Cloud adoption across all industries accelerated during the COVID-19 pandemic as organisations were forced to rapidly adjust their businesses and workplace models. As they move from a capital expenditures (CAPEX) model of IT spending to a more scalable and elastic operating expenses (OPEX) model, new functions and capabilities—as well as changes in culture—are required to help them successfully manage and control their cloud spending. Cloud FinOps provides a solution. 

Although we are seeing clients executing on their cloud-migration strategies, many are not achieving the benefits that they had originally anticipated. Only one in three companies reported achieving their expected cloud benefits. Industry cloud reports echo this sentiment and identify cost savings as one of the primary drivers for organisations moving to cloud—although few actually achieve them.  

This value gap will constrain the appetite of the C-suite for further IT investment in the journey to cloud if the leadership cannot clearly see the business case and the value realised. Cloud FinOps helps bridge the value gap by driving a structured approach to ensuring costs in cloud services are controlled and the expected value realised. FinOps also has the potential to demonstrate the value of an organisation’s cloud investment, regardless of where it is on its journey to cloud. And, if we accept the premise that all organisations will increasingly become cloud organisations, effective cloud cost management will be critical in every industry.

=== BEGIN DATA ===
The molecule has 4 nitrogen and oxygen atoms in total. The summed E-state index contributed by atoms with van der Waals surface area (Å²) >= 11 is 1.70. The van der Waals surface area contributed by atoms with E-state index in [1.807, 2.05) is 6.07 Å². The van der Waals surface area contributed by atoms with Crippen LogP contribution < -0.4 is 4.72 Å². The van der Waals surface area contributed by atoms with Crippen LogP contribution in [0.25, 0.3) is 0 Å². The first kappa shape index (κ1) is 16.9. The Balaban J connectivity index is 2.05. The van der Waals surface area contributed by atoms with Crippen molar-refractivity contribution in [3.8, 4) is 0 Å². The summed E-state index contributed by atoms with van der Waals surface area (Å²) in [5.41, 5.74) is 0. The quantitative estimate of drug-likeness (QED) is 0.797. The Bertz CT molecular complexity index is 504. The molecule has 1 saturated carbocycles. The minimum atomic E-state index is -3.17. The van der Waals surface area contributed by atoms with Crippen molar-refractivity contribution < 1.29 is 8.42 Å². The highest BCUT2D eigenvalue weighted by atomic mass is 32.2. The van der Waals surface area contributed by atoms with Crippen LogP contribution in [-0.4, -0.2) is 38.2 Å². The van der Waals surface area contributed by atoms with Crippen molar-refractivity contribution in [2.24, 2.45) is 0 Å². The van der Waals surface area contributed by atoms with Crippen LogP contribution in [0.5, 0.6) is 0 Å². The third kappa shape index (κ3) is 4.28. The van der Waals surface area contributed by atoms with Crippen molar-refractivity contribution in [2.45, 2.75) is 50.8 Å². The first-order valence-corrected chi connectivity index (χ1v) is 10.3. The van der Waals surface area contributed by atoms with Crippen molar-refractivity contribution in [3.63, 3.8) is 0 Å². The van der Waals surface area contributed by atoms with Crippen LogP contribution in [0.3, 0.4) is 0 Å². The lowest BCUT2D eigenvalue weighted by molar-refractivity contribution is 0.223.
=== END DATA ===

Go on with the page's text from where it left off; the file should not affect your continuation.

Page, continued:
What causes the cloud value gap? 

It can be difficult for organisations to pinpoint exactly why they are not getting their expected cost benefits from cloud. We have seen from our work with numerous firms that there are a number of key areas that have a significant impact on their ability to maximise their value, including: